While Pres. Barack Obama told Congress he was eager to work will all members of both parties, during his State of the Union Address he did throw down a gauntlet of sorts: "Wherever and whenever I can take steps without legislation to expand opportunity for more American families, that's what I'm going to do."

After six long years of attempting to collaborate with the opposing party and adopting many of its former program proposals only to be slapped down, Obama is threatening to take unilateral action whenever his executive powers will allow him to.

As Rep. Peter Welch stated following the speech, "It's time to start making this economy work again for working people."

"Congress has to focus on policies that will rebuild the middle class, like investing in infrastructure, energy efficiency, expanding broadband, making college more affordable, and investing in research," noted Welch, who encouraged Obama to work with Congress.

But though Welch has an intriguing knack of working with Republicans, he admitted whenever the president faces a "just say no" Congress, "He should use all of the legal authority available to him to create opportunity and rebuild the middle class."

The right-leaning Wall Street Journal, wrote that the State of the Union "was essentially a manifesto designed to inject new vigor into his languishing agenda ... The goal was to position the president as the champion of struggling Americans fed up with the bickering in Washington, marshaling an array of policy proposals aimed at helping them save more, earn more and find work in a tough economy."

Republicans, naturally, responded by saying Obama has given up on trying to work with Congress.

Sen. John Thune, of South Dakota, said the president "ought to work with us on bipartisan measures ...."

But what are those bipartisan measures? For Thune and other Republicans it's approving the Keystone XL pipeline and making changes to the Affordable Care Act, both non-starters, which the GOP knows. But that's been their tactic since Day One of Obama's tenure: Throwing out proposals they know Democrats and Obama will flatly reject and then accuse them of not being willing to work with Republicans.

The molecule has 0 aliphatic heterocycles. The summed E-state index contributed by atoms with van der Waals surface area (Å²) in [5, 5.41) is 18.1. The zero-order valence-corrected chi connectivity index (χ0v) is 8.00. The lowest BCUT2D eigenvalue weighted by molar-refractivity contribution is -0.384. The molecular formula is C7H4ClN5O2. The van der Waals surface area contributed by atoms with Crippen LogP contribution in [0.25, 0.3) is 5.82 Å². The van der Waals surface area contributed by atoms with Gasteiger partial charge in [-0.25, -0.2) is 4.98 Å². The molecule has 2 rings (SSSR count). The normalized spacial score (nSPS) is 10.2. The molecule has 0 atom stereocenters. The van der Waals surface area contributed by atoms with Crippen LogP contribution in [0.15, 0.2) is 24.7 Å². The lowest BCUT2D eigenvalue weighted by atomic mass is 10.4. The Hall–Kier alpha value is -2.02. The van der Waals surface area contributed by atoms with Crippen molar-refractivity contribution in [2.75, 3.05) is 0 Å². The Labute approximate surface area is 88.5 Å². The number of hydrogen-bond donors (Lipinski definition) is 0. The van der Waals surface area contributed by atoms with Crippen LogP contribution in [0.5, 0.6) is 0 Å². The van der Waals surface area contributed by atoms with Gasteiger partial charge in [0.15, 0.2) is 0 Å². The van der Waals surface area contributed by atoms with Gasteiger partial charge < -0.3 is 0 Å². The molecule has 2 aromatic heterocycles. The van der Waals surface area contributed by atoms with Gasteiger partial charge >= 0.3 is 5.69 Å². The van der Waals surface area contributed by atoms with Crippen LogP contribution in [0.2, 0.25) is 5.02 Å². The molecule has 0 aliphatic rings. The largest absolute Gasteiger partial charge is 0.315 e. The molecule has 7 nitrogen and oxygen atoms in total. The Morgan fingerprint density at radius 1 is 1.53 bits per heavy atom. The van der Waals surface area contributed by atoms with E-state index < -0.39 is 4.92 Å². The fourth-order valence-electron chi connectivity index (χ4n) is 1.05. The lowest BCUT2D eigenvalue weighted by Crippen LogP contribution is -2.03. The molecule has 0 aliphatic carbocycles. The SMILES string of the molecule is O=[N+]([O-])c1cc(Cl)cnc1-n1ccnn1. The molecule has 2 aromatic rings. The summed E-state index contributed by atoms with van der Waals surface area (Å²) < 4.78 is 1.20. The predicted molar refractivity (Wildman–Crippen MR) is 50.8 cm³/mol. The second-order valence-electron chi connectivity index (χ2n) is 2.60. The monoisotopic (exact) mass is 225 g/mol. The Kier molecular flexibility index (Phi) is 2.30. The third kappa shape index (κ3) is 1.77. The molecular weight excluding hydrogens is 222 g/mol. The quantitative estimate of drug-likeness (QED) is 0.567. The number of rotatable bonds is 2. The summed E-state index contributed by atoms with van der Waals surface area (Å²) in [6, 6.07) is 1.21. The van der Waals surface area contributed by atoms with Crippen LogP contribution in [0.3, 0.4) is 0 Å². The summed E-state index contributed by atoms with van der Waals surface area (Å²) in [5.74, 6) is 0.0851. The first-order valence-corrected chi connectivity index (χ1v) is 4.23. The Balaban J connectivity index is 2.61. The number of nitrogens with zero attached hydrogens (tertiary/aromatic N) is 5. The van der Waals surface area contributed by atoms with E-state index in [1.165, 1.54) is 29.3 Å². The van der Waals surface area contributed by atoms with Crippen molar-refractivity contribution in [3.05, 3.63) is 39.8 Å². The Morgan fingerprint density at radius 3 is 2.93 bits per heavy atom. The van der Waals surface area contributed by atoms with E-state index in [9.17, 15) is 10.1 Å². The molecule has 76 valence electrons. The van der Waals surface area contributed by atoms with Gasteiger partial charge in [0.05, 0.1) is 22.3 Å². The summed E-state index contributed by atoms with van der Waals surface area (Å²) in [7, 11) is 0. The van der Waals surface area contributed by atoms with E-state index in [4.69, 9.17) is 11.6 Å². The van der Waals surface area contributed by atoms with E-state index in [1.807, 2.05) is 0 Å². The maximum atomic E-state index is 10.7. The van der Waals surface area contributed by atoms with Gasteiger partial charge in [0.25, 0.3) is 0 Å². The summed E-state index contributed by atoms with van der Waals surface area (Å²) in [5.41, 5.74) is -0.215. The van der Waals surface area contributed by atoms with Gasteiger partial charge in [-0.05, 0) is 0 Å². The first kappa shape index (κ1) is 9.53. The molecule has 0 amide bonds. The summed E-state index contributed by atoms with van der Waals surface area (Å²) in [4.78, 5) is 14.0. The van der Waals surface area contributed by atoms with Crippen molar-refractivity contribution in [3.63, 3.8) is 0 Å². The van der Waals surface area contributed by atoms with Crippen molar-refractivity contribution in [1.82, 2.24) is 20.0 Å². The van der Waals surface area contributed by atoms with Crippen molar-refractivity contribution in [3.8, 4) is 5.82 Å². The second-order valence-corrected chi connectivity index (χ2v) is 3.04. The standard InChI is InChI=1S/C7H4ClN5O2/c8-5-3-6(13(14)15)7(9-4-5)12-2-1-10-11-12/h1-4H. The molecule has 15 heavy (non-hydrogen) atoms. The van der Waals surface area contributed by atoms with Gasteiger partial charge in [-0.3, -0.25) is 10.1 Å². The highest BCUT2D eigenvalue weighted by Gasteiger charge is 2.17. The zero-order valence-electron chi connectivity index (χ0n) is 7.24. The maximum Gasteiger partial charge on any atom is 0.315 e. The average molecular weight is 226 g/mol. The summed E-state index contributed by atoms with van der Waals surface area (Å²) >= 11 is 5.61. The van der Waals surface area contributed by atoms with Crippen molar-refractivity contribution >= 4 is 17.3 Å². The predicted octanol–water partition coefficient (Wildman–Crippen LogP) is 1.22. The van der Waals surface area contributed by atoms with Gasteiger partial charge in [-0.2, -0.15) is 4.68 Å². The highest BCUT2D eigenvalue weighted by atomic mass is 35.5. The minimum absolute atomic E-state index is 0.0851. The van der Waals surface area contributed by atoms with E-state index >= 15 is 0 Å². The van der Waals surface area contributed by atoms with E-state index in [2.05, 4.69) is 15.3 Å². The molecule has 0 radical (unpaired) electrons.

On the same day Obama gave his State of the Union Address, three Republicans presented a proposal to repeal and replace ACA, but this fits right into their cynical agenda to offer a plan they know no one will accept.

How does it work? It would cap at 65 percent the pre-tax exclusion employees are given. Right now, 100 percent of your payments to your employer-sponsored health care plan are exempt from income tax, but the new Republican plan would raise taxes on a four-member family by about $1,345, according to Forbes.

"Removing a bunch of corporate taxes so that the middle class can pay more seems like a political non-starter, wrote Matthew Herper for Forbes. "This plan would likely mean that more people would lose insurance, or be forced to go to smaller networks of doctors."

In other words, it's the same-old same-old from the GOP: Heap more of the burden on the middle class while rewarding its corporate sponsors with another tax cut.

It's no wonder the president is rattling the saber of executive action; no matter what he does, he can't work with a group of Congressmen that has for six years stood in the way of his agenda, an agenda that was favored by the majority of Americans that elected, and then re-elected him to office.

"I'm eager to work with all of you. But America does not stand still -- and neither will I. So wherever and whenever I can take steps without legislation to expand opportunity for more Americans families, that's what I'm going to do," he said during his address. "With or without this Congress, I will keep taking actions that help the economy grow. But I can do a whole lot more with your help."

We don't expect that the president will get much traction from his threat, but we can't blame him from resorting to it. We just wish he wasn't so donnish when dealing with the obstructionist wing of our government. There comes a time when you have to raise your voice and hammer the podium with your shoe. We'd be OK with seeing Obama lose his temper and unleash a flurry of scorn on the Republicans. In fact, we would welcome it. But, in all reality, then the GOP would just call him an angry black man, maybe even a thug. And what did NFL player Richard Sherman say about calling a black man a thug?